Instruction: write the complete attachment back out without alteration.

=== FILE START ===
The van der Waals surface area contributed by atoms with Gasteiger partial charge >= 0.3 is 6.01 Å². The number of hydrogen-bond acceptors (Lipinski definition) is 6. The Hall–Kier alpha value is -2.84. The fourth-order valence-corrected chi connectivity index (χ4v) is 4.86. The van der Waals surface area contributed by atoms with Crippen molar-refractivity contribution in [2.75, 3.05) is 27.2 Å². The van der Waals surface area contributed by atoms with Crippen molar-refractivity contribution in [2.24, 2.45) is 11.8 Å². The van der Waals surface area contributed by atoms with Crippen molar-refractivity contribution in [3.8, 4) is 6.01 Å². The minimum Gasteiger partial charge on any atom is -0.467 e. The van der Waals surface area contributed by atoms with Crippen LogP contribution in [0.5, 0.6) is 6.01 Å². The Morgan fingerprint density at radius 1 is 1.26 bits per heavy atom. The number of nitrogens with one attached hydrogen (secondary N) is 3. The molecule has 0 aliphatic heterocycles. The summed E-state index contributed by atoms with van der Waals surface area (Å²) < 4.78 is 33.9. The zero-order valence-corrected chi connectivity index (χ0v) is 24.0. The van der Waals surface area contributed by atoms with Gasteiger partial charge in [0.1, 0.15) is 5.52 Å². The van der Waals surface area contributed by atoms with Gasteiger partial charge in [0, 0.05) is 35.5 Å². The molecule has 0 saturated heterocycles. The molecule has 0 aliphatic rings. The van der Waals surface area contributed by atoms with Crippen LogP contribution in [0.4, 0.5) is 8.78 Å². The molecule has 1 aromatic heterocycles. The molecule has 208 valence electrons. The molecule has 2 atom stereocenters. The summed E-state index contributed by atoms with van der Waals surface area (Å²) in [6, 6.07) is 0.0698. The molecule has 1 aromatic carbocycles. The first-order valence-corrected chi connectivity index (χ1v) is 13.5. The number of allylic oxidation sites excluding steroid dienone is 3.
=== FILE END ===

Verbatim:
The van der Waals surface area contributed by atoms with Gasteiger partial charge >= 0.3 is 6.01 Å². The number of hydrogen-bond acceptors (Lipinski definition) is 6. The Hall–Kier alpha value is -2.84. The fourth-order valence-corrected chi connectivity index (χ4v) is 4.86. The van der Waals surface area contributed by atoms with Crippen molar-refractivity contribution in [2.75, 3.05) is 27.2 Å². The van der Waals surface area contributed by atoms with Crippen molar-refractivity contribution in [2.24, 2.45) is 11.8 Å². The van der Waals surface area contributed by atoms with Crippen molar-refractivity contribution in [3.8, 4) is 6.01 Å². The minimum Gasteiger partial charge on any atom is -0.467 e. The van der Waals surface area contributed by atoms with Crippen LogP contribution in [0.5, 0.6) is 6.01 Å². The Morgan fingerprint density at radius 1 is 1.26 bits per heavy atom. The number of nitrogens with one attached hydrogen (secondary N) is 3. The molecule has 0 aliphatic heterocycles. The summed E-state index contributed by atoms with van der Waals surface area (Å²) < 4.78 is 33.9. The zero-order valence-corrected chi connectivity index (χ0v) is 24.0. The van der Waals surface area contributed by atoms with Gasteiger partial charge in [0.1, 0.15) is 5.52 Å². The van der Waals surface area contributed by atoms with Gasteiger partial charge in [0, 0.05) is 35.5 Å². The molecule has 0 saturated heterocycles. The molecule has 0 aliphatic rings. The van der Waals surface area contributed by atoms with Crippen LogP contribution in [0.4, 0.5) is 8.78 Å². The molecule has 1 aromatic heterocycles. The molecule has 208 valence electrons. The molecule has 2 atom stereocenters. The summed E-state index contributed by atoms with van der Waals surface area (Å²) in [6, 6.07) is 0.0698. The molecule has 1 aromatic carbocycles. The first-order valence-corrected chi connectivity index (χ1v) is 13.5. The number of allylic oxidation sites excluding steroid dienone is 3.